CHARLOTTE — School districts across the country are required by law to provide services for students experiencing homelessness.
The law is called the McKinney Vento Homeless Assistance Act.
Homelessness under McKinney Vento Homeless Assistance Act is defined as youth lacking a fixed, regular and adequate nighttime residence.
The legislation aims to remove barriers to those vulnerable students being enrolled, attending and being successful in school.
There are many reasons why students can experience homelessness, including escaping an abusive parent or being a refugee.
“We do have a few students who qualify as homeless because they’ve been abandoned in a hospital,” said Elyse Dashew, Charlotte-Mecklenburg Schools commissioner chair.
Leaders are now taking notice of a sharp spike this school year across the CMS district.
“We have more students experiencing homelessness in Mecklenburg County than in any other county in North Carolina,” Dashew said.
The CMS School Board and Mecklenburg County commissioners recently got a first-ever status report on services for students experiencing homelessness.
“We wanted to find out, ‘Are there any gaps or additional resources needed? What’s the current status of those families, and how can we help?’” said Commissioner Mark Jerrell.
They learned that there are currently more than 3,300 CMS students who fall under that category.
There were just over 4,200 students experiencing homelessness for the entire 2021-2022 school year.
“If it continues at this rate, we could be on track for 5,000 students by the end of this school year,” Dashew said. “Imagine, how do you log in and do your homework? You have no way to do your laundry. So you show up to school with clothes that aren’t clean and you can’t take showers regularly.”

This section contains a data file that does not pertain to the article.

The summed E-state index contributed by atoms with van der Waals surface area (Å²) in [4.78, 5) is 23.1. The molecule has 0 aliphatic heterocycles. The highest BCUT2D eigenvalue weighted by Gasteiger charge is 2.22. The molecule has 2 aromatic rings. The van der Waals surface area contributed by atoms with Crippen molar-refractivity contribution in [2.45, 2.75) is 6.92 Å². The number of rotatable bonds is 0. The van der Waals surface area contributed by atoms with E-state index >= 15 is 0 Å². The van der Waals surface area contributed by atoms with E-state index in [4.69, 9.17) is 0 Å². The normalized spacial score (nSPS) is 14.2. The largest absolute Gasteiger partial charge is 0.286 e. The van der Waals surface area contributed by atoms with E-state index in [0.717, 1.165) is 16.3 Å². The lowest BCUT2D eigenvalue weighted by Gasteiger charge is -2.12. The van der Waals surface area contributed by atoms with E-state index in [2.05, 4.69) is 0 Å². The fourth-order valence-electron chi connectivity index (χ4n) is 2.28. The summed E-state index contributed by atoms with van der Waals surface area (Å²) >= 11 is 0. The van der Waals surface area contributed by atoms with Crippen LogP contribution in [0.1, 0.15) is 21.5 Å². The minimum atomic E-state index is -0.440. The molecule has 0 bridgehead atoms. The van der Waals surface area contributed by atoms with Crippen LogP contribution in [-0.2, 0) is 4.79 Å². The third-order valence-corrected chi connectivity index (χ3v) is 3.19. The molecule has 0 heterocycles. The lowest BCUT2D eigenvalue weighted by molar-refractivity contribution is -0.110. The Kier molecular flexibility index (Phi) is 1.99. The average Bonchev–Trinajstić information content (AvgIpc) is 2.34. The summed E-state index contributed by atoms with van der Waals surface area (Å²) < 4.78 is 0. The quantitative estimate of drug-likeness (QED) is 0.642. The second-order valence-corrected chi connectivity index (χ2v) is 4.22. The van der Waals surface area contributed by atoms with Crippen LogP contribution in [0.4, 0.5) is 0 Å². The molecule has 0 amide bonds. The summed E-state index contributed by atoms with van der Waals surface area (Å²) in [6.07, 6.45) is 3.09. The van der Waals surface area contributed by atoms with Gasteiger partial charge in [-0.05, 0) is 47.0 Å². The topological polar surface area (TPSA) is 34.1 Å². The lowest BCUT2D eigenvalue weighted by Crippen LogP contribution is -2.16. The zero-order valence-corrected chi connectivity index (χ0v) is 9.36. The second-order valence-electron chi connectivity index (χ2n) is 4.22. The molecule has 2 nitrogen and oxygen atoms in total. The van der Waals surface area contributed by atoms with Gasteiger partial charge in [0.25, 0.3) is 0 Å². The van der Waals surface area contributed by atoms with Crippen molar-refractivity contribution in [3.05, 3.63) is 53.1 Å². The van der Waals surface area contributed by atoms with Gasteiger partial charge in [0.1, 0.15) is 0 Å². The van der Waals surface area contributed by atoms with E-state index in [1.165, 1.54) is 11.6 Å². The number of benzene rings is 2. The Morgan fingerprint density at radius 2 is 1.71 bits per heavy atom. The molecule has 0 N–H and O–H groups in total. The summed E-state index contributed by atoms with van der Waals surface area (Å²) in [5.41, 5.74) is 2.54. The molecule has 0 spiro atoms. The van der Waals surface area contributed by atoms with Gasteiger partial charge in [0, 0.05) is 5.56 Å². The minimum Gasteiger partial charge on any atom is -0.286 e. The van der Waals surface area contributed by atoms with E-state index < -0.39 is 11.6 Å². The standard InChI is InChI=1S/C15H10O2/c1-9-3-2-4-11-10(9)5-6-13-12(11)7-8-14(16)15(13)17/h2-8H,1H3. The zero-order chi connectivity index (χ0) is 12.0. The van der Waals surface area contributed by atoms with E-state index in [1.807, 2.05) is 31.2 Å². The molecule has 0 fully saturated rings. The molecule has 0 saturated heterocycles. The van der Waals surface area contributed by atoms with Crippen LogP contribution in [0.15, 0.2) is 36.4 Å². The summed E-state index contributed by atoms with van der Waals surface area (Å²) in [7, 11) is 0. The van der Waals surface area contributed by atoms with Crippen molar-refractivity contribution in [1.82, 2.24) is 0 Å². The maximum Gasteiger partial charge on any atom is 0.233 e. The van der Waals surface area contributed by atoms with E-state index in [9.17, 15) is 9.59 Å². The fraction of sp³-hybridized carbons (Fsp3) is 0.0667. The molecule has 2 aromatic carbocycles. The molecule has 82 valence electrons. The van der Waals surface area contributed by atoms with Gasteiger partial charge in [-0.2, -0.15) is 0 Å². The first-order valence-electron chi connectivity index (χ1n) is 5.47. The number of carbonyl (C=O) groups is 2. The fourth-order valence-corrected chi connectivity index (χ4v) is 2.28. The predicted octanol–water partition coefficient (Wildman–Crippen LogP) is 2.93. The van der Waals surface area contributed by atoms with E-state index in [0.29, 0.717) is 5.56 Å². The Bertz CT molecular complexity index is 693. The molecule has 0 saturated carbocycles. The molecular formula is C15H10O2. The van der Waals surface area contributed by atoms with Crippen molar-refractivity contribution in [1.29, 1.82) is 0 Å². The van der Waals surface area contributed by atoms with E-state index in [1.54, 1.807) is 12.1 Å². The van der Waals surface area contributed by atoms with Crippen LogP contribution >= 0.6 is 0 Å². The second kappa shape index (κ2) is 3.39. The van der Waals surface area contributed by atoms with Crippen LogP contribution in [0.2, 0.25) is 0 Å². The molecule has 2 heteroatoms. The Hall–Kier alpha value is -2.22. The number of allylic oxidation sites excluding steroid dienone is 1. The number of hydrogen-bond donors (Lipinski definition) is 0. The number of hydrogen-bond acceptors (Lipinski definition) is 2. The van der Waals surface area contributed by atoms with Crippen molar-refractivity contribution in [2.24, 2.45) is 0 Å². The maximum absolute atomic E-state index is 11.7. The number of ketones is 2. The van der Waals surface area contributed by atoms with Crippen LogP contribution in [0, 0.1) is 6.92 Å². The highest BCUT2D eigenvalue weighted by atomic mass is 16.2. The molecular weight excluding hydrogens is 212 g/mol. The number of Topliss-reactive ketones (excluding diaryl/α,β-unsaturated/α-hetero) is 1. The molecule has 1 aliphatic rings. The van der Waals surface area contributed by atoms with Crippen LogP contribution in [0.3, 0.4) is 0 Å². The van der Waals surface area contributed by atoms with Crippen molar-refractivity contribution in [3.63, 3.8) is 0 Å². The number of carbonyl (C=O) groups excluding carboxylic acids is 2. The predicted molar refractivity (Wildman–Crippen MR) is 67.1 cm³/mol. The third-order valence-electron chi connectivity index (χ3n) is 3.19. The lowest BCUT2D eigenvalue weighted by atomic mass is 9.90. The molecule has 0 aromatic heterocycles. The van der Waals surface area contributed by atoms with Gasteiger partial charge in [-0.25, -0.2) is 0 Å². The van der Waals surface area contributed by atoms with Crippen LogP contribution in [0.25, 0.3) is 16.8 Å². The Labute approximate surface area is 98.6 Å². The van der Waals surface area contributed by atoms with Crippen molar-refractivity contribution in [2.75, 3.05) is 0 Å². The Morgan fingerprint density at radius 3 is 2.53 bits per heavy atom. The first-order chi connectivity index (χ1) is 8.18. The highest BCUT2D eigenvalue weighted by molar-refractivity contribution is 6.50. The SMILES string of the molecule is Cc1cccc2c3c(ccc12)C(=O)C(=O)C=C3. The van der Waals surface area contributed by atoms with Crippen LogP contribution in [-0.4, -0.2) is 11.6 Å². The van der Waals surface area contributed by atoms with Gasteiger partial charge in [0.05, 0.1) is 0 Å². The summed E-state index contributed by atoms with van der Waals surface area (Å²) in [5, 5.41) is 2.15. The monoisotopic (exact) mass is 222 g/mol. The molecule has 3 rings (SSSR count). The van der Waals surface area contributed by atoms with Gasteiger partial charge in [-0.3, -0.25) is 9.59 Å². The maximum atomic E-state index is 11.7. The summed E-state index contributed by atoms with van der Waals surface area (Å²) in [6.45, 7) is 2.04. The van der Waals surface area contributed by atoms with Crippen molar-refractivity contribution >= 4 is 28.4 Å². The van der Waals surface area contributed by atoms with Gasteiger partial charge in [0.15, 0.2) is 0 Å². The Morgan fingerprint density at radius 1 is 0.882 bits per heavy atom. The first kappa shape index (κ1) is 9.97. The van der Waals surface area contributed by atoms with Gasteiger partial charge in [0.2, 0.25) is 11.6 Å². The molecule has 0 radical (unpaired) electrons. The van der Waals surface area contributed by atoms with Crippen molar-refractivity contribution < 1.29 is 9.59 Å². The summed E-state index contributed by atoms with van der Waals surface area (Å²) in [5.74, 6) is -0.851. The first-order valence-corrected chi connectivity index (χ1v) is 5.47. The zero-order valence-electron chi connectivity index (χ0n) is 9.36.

The McKinney Vento Homeless Assistance Act requires school districts to provide services that ensure students have holistic well-being.
Across CMS, that includes things, such as transportation, hygiene products, school supplies, parental reimbursement for rides and even graduation expense coverage.
However, Dashew said most people are not aware of this issue.
“If you are experiencing homelessness, you do qualify for extra support in a discrete way,” she said.
Local officials fear they are falling short due to a lack of federal and state funding with a growing number of CMS students experiencing homelessness.
“The state funding is inadequate,” Jerrell said. “It’s woefully inadequate and frankly, it’s unacceptable. We don’t even have the right number as it relates to how many homeless families and students there are.”
Jerrell said he and his colleagues will take action.
“Hold us accountable to bring information back,” he said. “Give us time to evaluate the information. Give us time to put in some steps that we want to take.”
The district appears to be doing the best it can with what it has.
Dashew said students who qualify for and receive McKinney Vento Services are beating the odds.
“Those students have a 97% graduation rate,” she said. “So it is all about the support.”
CMS currently has a staff of 10 social workers based at schools with the highest concentrations of students who are experiencing homelessness.
The district gets help from 25 organizations and nonprofits that are currently helping CMS provide those MCV services.
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